Tira Blog Thursday 10th June
Tira on the way to the Cook Islands 18:22.70S 158:05.32W
was Thursday the 3rd of June when we set sail for Bora Bora, a name
that conjures up a stack of exciting and romantic visions. However we’d had all
sorts of feedback both from official sources, at the Morea reception, and Hans
from Natibou, suggesting that tourism had cast a corporate net and that when
combined with the impact of the recession, it meant that big business had mostly left, leaving an
altered culture and a scruffy landscape of empty resorts and half finished
buildings. Also, in my opinion, it’s nowhere near as spectacular as its
reputation suggests and, for me, doesn’t compare with many of the other
only one entry passage through the protective reef, luckily it’s wide,
straightforward and well marked.
had been our intention to broadly follow Hans’ recommendations and head straight
for the South East lagoon, which he’d described as idyllic. However those plans
were immediately altered. A call came over the radio, from Jaime from Bionic.
Peregrina had encountered engine drive shaft problems and was nervous about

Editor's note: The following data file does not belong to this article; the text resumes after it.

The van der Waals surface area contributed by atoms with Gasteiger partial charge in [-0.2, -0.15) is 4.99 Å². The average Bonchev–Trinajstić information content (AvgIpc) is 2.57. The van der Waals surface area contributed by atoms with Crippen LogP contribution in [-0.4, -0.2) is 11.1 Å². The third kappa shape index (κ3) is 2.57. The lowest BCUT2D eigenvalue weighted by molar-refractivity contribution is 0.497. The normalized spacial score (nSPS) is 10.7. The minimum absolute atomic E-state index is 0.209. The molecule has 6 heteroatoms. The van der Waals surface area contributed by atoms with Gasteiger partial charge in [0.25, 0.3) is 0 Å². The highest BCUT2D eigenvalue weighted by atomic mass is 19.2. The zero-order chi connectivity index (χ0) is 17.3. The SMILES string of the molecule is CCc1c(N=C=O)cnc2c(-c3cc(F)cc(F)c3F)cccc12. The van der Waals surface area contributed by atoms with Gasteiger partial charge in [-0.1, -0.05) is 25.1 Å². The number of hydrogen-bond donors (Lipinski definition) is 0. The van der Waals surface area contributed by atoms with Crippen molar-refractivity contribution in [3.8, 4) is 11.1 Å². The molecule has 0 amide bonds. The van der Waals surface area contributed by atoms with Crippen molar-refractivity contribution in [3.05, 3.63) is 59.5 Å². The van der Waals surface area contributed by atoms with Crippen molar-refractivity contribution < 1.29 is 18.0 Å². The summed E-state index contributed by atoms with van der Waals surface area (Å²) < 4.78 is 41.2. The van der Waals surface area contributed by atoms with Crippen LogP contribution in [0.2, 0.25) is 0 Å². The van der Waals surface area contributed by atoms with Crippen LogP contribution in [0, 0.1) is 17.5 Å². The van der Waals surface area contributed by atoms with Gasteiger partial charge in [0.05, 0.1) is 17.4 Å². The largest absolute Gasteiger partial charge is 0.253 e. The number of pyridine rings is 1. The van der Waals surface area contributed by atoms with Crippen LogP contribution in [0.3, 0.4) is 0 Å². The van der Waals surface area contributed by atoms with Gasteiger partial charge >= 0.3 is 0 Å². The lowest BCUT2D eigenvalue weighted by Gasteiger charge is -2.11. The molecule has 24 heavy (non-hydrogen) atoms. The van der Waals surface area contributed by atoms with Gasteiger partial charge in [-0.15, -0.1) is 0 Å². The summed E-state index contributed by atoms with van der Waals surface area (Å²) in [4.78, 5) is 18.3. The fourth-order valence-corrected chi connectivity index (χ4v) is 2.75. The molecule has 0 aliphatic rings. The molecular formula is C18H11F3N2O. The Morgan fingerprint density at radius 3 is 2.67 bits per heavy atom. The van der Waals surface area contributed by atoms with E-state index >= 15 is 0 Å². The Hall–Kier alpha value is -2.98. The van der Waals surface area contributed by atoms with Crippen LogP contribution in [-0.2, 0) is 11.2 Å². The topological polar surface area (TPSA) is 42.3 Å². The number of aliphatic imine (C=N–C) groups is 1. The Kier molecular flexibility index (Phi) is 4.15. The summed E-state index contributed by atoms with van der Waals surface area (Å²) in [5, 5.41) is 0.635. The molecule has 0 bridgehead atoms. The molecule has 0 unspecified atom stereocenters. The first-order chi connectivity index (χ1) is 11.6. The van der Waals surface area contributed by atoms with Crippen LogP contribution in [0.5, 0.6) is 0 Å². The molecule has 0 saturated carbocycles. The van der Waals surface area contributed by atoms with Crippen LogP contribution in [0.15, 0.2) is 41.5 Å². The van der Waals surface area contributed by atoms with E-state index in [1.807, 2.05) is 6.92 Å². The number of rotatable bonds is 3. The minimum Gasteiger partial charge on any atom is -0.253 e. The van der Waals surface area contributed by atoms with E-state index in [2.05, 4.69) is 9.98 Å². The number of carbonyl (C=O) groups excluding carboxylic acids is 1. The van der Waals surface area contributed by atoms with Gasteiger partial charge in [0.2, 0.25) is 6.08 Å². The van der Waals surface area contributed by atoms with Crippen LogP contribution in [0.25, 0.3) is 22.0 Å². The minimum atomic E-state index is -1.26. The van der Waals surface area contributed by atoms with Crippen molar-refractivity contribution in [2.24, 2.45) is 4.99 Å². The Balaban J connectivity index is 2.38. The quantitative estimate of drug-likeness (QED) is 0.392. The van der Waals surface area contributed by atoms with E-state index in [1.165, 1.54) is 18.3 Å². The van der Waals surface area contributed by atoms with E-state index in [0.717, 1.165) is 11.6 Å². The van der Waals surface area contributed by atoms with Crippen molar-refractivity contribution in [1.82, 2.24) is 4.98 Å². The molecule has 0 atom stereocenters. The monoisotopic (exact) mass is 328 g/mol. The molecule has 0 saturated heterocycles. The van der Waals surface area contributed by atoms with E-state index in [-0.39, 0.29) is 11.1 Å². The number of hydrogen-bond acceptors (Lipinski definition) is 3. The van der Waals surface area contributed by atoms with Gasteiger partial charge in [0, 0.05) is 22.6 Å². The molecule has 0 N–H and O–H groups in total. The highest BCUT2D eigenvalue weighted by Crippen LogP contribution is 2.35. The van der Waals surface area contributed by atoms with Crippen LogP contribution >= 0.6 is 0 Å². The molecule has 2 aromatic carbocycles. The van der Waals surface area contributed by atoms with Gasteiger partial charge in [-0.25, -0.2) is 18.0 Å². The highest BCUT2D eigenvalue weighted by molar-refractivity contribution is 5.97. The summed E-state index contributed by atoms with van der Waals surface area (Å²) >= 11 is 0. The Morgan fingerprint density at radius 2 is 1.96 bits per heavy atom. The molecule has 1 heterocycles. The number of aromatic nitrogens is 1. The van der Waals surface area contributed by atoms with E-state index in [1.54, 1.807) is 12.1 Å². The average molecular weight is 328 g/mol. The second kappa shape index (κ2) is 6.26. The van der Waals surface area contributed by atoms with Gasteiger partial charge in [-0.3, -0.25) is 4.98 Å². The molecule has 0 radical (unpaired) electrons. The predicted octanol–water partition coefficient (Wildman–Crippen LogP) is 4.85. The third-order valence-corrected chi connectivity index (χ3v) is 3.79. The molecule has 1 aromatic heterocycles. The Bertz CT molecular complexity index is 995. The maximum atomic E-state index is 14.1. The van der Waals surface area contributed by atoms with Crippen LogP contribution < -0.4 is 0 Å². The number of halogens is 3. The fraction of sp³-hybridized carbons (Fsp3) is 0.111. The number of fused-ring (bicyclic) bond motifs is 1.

making an entry just under sail. The decision was to go out and tow him in, an
operation mostly straightforward in these benign conditions, but would be made
that much easier with a few extra experienced hands on
we decided to pick up a mooring buoy at the Bora Bora Yacht Club and spend the
Pete was off on his rescue mission, J and I set to ensuring that the boat was
secured. As we were busying ourselves about the boat we were hailed by a voice
from a passing dinghy. It came from an elderly, weather worn and quite hairy
looking Swedish guy with an acrobatic Jack Russell dog that constantly performed
impressive balancing acts on the edge of the boat as it bobbed up and down in
the swell. He’d seen our Devon flag, a black cross on a green background and
thought that we might be a boat full of his fellow countrymen (colour
blind???),. I’m sure that I detected more than just a hint of disappointment on
his face when he heard my accent, Nonetheless, he hung around for a chat. He
spoke really good English and a great little conversation followed as he told of
his sailing travels and exploits over the last three years since he and his wife
had left home.
salvage crew eventually returned escorting Peregrina, who eventually made it